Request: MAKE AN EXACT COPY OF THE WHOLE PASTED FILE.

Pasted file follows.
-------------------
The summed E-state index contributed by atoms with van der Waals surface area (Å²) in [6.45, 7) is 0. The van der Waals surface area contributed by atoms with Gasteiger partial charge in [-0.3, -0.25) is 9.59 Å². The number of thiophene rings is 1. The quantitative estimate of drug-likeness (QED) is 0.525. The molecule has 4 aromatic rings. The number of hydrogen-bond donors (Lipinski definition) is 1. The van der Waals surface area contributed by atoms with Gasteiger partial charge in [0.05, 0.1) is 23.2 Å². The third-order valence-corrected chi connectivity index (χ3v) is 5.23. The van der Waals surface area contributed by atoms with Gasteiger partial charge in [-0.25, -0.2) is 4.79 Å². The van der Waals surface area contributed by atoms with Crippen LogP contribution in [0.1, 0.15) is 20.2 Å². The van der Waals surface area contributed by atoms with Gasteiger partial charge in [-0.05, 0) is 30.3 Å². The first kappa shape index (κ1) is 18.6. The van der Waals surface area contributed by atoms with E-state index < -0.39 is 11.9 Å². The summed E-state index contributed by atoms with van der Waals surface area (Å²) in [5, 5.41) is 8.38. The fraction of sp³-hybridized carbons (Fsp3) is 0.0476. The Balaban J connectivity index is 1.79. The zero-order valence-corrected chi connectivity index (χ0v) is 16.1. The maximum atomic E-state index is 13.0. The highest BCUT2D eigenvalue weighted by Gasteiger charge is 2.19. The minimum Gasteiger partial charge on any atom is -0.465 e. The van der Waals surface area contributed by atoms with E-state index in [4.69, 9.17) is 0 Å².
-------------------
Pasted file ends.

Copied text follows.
The summed E-state index contributed by atoms with van der Waals surface area (Å²) in [6.45, 7) is 0. The van der Waals surface area contributed by atoms with Gasteiger partial charge in [-0.3, -0.25) is 9.59 Å². The number of thiophene rings is 1. The quantitative estimate of drug-likeness (QED) is 0.525. The molecule has 4 aromatic rings. The number of hydrogen-bond donors (Lipinski definition) is 1. The van der Waals surface area contributed by atoms with Gasteiger partial charge in [0.05, 0.1) is 23.2 Å². The third-order valence-corrected chi connectivity index (χ3v) is 5.23. The van der Waals surface area contributed by atoms with Gasteiger partial charge in [-0.25, -0.2) is 4.79 Å². The van der Waals surface area contributed by atoms with Crippen LogP contribution in [0.1, 0.15) is 20.2 Å². The van der Waals surface area contributed by atoms with Gasteiger partial charge in [-0.05, 0) is 30.3 Å². The first kappa shape index (κ1) is 18.6. The van der Waals surface area contributed by atoms with E-state index < -0.39 is 11.9 Å². The summed E-state index contributed by atoms with van der Waals surface area (Å²) in [5, 5.41) is 8.38. The fraction of sp³-hybridized carbons (Fsp3) is 0.0476. The Balaban J connectivity index is 1.79. The zero-order valence-corrected chi connectivity index (χ0v) is 16.1. The maximum atomic E-state index is 13.0. The highest BCUT2D eigenvalue weighted by Gasteiger charge is 2.19. The minimum Gasteiger partial charge on any atom is -0.465 e. The van der Waals surface area contributed by atoms with E-state index in [4.69, 9.17) is 0 Å².